WIMMERA saleyards will share in more than $1.5 million in state government funding to help with the transition to mandatory electronic tagging of sheep and goats.
Agriculture Minister Jaala Pulford has announced the grants, which will support Victorian saleyards transition to the new system.
Saleyards in Nhill, Horsham and Warracknabeal have been awarded the grants, to buy and install new scanning equipment and software.
Horsham Regional Livestock Exchange manager Paul Christopher said the saleyard was going through the process of getting new equipment and software so it could read electronic tags.
“We hope we will be right to have it all up and running by April 1,” he said.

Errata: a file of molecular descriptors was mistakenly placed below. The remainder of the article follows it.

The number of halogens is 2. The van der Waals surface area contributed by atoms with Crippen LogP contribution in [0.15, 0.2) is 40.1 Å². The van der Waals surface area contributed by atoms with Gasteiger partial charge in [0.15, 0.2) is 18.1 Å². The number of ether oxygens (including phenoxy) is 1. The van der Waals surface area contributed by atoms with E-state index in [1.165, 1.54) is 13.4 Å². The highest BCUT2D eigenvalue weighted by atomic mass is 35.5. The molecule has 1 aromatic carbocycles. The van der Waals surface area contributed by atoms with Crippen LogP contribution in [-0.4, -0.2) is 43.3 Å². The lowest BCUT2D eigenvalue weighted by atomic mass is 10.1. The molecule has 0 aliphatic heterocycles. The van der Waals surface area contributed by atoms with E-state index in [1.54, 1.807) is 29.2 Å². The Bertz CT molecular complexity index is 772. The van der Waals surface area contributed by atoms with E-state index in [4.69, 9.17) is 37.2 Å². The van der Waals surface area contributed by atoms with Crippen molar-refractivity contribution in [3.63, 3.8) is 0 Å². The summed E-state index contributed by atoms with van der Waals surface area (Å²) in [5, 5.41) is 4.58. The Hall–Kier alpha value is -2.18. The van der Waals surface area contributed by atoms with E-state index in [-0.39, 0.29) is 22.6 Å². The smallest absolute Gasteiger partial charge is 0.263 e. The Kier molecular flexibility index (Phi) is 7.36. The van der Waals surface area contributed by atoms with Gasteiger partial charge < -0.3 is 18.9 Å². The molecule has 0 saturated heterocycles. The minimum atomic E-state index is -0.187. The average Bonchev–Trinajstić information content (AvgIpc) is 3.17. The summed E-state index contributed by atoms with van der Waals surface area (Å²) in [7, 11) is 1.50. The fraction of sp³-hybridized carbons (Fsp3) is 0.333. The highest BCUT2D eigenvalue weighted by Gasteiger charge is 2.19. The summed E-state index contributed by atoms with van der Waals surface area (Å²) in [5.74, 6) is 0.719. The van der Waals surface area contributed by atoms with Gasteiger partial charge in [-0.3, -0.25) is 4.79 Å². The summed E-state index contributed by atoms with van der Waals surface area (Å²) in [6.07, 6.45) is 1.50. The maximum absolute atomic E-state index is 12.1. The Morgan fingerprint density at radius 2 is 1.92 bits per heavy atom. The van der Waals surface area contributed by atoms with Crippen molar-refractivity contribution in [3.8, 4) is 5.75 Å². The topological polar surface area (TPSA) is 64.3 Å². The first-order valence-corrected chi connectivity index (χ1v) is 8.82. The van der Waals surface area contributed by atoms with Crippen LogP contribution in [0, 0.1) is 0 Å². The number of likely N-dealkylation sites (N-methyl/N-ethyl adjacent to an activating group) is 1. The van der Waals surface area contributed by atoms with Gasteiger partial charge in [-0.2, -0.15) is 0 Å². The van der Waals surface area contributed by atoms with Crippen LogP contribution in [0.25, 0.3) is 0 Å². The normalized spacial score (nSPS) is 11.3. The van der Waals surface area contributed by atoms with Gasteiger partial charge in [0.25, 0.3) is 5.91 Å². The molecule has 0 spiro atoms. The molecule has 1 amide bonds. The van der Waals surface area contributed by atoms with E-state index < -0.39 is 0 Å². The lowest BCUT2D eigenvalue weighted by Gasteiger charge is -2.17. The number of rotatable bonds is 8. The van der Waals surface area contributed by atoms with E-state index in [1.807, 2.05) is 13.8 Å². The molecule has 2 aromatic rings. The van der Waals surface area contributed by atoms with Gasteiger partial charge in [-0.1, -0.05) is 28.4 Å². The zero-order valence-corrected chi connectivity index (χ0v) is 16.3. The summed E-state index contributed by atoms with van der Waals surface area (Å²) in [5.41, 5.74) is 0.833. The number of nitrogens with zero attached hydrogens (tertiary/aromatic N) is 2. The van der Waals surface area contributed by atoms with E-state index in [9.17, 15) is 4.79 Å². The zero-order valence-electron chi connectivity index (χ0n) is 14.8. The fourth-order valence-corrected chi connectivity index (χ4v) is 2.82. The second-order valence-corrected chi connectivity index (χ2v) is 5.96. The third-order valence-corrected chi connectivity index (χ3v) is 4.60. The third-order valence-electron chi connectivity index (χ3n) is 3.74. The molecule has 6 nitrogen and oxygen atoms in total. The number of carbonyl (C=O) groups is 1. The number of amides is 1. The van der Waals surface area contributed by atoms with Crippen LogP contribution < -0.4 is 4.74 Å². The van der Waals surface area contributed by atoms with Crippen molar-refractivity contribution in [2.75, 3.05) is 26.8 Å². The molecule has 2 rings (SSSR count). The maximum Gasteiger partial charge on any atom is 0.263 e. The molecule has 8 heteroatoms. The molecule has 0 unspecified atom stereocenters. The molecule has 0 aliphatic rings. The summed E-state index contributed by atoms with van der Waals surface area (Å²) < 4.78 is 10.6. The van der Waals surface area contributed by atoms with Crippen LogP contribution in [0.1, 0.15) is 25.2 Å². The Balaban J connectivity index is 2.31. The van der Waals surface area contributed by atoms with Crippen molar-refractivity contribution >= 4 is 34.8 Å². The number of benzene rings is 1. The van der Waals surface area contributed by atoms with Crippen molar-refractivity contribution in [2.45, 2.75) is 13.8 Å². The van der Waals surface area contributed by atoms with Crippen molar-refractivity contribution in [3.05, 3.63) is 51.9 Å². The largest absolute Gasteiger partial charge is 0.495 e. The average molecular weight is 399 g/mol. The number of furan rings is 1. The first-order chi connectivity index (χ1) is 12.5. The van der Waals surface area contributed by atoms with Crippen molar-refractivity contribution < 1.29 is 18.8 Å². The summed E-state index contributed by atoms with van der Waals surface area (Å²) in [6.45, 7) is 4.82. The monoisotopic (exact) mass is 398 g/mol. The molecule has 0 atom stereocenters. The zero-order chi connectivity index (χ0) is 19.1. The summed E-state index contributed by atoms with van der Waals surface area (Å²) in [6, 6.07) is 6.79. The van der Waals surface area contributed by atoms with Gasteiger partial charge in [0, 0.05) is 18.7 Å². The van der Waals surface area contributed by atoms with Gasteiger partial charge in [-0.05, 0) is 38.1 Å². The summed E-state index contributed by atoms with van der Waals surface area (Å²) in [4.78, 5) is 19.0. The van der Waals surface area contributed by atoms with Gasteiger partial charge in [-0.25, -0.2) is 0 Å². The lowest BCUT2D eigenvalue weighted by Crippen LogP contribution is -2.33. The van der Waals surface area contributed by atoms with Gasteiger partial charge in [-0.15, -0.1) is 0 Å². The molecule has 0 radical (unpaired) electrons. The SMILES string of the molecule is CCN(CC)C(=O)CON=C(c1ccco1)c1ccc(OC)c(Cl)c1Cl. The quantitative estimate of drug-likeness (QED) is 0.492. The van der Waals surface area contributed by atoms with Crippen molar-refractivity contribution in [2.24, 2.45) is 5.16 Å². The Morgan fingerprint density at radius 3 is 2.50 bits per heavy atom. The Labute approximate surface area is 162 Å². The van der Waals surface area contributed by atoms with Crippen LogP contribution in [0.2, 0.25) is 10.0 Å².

“It will be a bit of work though and I’m glad some money has come through.”
Mr Christopher said with any new system, there was always going to be teething problems.
“Hopefully it is smooth sailing – we’ve done a few trials already,” he said.
“There is always issues to work through though, so hopefully in 12 months’ time, things will be working perfectly.”
Saleyards will be required to scan and upload data for all electronically tagged sheep and goats from March 31.
The funding followed the development of plans for each saleyard’s infrastructure requirements for electronic identification, following consultation with agents, transporters and saleyard staff.
“We’re proud to lead the nation in the move towards mandatory electronic tagging of sheep and goats,” Ms Pulford said.
“We said we wouldn’t let industry absorb these changes alone – that’s why we’re supporting them to get the job done.
“Introducing this important reform to electronically tag sheep and goats protects market access for our valuable livestock industries and supports innovation and greater productivity through the supply chain.”